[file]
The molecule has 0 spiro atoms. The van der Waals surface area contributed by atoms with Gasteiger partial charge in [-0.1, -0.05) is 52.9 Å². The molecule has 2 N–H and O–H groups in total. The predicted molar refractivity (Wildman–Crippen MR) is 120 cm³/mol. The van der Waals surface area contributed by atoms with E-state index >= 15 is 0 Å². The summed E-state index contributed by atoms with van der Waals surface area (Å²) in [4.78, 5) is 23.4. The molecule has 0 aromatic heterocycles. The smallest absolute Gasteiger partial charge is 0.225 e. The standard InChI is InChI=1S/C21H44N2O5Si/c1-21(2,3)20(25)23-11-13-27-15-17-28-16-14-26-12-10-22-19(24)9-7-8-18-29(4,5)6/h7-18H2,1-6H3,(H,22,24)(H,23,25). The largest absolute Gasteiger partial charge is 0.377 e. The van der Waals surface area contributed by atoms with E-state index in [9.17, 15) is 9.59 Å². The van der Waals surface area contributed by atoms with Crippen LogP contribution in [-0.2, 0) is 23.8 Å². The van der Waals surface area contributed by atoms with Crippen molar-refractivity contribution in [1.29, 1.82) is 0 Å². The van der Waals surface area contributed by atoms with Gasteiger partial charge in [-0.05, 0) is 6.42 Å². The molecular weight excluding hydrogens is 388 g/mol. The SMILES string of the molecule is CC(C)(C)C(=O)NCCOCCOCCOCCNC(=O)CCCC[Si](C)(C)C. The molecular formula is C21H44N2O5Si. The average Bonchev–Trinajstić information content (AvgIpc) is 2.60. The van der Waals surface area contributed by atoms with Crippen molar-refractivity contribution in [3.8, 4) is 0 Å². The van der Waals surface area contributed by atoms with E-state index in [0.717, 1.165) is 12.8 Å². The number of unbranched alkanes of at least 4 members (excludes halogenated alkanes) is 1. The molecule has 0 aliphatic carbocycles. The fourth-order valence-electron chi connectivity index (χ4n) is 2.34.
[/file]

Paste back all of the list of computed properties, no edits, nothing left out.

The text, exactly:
The molecule has 0 spiro atoms. The van der Waals surface area contributed by atoms with Gasteiger partial charge in [-0.1, -0.05) is 52.9 Å². The molecule has 2 N–H and O–H groups in total. The predicted molar refractivity (Wildman–Crippen MR) is 120 cm³/mol. The van der Waals surface area contributed by atoms with E-state index >= 15 is 0 Å². The summed E-state index contributed by atoms with van der Waals surface area (Å²) in [4.78, 5) is 23.4. The molecule has 0 aromatic heterocycles. The smallest absolute Gasteiger partial charge is 0.225 e. The standard InChI is InChI=1S/C21H44N2O5Si/c1-21(2,3)20(25)23-11-13-27-15-17-28-16-14-26-12-10-22-19(24)9-7-8-18-29(4,5)6/h7-18H2,1-6H3,(H,22,24)(H,23,25). The largest absolute Gasteiger partial charge is 0.377 e. The van der Waals surface area contributed by atoms with E-state index in [9.17, 15) is 9.59 Å². The van der Waals surface area contributed by atoms with Crippen LogP contribution in [-0.2, 0) is 23.8 Å². The van der Waals surface area contributed by atoms with Crippen molar-refractivity contribution in [1.29, 1.82) is 0 Å². The van der Waals surface area contributed by atoms with Gasteiger partial charge in [-0.05, 0) is 6.42 Å². The molecular weight excluding hydrogens is 388 g/mol. The SMILES string of the molecule is CC(C)(C)C(=O)NCCOCCOCCOCCNC(=O)CCCC[Si](C)(C)C. The molecular formula is C21H44N2O5Si. The average Bonchev–Trinajstić information content (AvgIpc) is 2.60. The van der Waals surface area contributed by atoms with Crippen molar-refractivity contribution in [3.8, 4) is 0 Å². The van der Waals surface area contributed by atoms with E-state index in [0.717, 1.165) is 12.8 Å². The number of unbranched alkanes of at least 4 members (excludes halogenated alkanes) is 1. The molecule has 0 aliphatic carbocycles. The fourth-order valence-electron chi connectivity index (χ4n) is 2.34.